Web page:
Primary caretaker of a senior hugging him after making a hearing test appointment.

Do you have a senior over the age of 70 in your care? You have a lot to remember. You aren’t likely to forget to take a family member to an oncologist or a cardiologist because those are clear priorities. What slips through the cracks, however, are the little things, including the annual checkup with a hearing specialist or making sure Mom’s hearing aids are charged. And those small things can make a big difference.

For The Health of a Senior, Hearing is Important

More and more published research has echoed one surprising truth: your hearing is vitally important. In addition, your hearing is critical in a way that goes beyond your capacity to communicate or listen to music. Loss of cognitive abilities and depression are a couple of mental health issues that have been linked to neglected hearing loss.

So you inadvertently increase Mom’s risk of dementia by missing her hearing appointment. Mom might begin to separate herself if she isn’t hearing well these days; she has dinner alone in her room, stops going to movies, and doesn’t meet with her friends.

This type of social isolation can occur very quickly when hearing loss sets in. So mood may not be the reason for the distant behavior you’ve been noticing in Dad or Mom. Hearing loss may be the issue. And that hearing-induced isolation can itself eventually lead to mental decline (your brain is an organ that needs to be exercised or it begins to decline). So recognizing the symptoms of hearing loss, and making certain those symptoms are treated, is essential when it comes to your senior parents’ mental and physical health.

How to Ensure Hearing Will be a Priority

Alright, we’ve persuaded you. You’re taking it as a given that hearing is crucial and that neglected hearing loss can snowball into other problems. What steps should you take to make hearing a priority? Here are a few things you can do:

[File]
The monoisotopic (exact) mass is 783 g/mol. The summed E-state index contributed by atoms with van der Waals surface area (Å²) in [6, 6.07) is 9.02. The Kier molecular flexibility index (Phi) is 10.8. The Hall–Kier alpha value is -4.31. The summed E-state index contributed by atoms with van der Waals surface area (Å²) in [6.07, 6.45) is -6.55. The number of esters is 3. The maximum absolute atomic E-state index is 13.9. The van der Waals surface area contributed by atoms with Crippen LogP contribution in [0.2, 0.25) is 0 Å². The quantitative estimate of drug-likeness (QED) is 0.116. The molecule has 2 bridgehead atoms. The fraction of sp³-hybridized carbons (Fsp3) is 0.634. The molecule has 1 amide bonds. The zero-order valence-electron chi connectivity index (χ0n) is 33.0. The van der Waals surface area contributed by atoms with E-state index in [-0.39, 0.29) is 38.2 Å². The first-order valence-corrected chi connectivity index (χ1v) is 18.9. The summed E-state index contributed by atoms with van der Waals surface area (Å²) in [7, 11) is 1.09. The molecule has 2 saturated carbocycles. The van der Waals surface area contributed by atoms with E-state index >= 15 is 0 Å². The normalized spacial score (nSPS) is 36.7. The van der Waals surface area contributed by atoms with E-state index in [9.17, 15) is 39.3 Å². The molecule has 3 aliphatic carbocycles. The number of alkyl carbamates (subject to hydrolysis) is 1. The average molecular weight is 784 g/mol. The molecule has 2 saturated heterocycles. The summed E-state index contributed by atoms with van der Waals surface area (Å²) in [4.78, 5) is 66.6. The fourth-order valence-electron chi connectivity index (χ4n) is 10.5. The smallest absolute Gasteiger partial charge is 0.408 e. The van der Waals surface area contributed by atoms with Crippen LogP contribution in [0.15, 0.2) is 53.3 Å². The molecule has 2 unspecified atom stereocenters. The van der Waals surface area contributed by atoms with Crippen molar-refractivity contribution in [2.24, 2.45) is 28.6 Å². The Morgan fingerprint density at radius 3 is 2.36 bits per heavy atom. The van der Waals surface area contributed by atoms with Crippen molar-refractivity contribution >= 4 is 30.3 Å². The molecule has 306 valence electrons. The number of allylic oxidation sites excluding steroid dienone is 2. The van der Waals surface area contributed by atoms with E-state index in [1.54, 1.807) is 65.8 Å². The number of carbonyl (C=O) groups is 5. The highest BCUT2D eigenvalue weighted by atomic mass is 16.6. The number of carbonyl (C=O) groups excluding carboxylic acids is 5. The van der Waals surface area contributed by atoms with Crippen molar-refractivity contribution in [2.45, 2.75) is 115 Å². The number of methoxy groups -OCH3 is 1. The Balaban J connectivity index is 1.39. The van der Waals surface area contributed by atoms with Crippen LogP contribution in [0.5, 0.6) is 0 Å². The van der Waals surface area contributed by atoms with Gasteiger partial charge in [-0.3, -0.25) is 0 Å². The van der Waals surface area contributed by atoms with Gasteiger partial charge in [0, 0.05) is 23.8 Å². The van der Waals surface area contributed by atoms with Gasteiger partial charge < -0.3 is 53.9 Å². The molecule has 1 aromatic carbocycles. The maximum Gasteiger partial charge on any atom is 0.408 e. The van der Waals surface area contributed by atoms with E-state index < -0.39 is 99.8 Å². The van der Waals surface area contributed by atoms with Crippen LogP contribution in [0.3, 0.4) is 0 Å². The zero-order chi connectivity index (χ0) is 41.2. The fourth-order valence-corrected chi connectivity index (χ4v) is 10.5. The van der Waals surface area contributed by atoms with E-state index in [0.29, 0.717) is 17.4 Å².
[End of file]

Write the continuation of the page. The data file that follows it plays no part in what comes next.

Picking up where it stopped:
• The same is true if you find a senior starting to separate themselves, canceling on friends and staying inside more. A consultation with us can help illuminate the existence of any hearing problems.
  • Advise your parents to wear their hearing aids every day. Routine use of hearing aids can help ensure that these devices are functioning to their optimal efficiency.
  • Don’t forget to observe how your parents are acting. If your parent is slowly turning the volume on their TV up, you can determine the problem by scheduling a consultation with a hearing specialist.
  • Help your parents remember to recharge their hearing aids every night before they go to bed (of course that particularly applies to rechargeable hearing aids).
  • Once per year a hearing screening needs to be scheduled for anybody over the age of 55. You should help a senior parent schedule and keep these appointments.

How to Prevent Health Problems in The Future

Being a caregiver probably isn’t your only job so you most likely have a lot to deal with. And if hearing problems aren’t causing immediate concerns, they could seem a bit trivial. But there’s very clear evidence: managing hearing conditions now can avoid a multitude of serious problems in the long run.

So you may be preventing costly illnesses down the road by taking your loved one to their hearing appointment. You could head off depression before it starts. You could even be able to reduce Mom’s risk of developing dementia in the near-term future.

For most of us, that’s worth a trip to a hearing specialist. It’s also very helpful to remind Mom to use hear hearing aid more regularly. And once that hearing aid is in, you may just be able to have a pleasant conversation, too.

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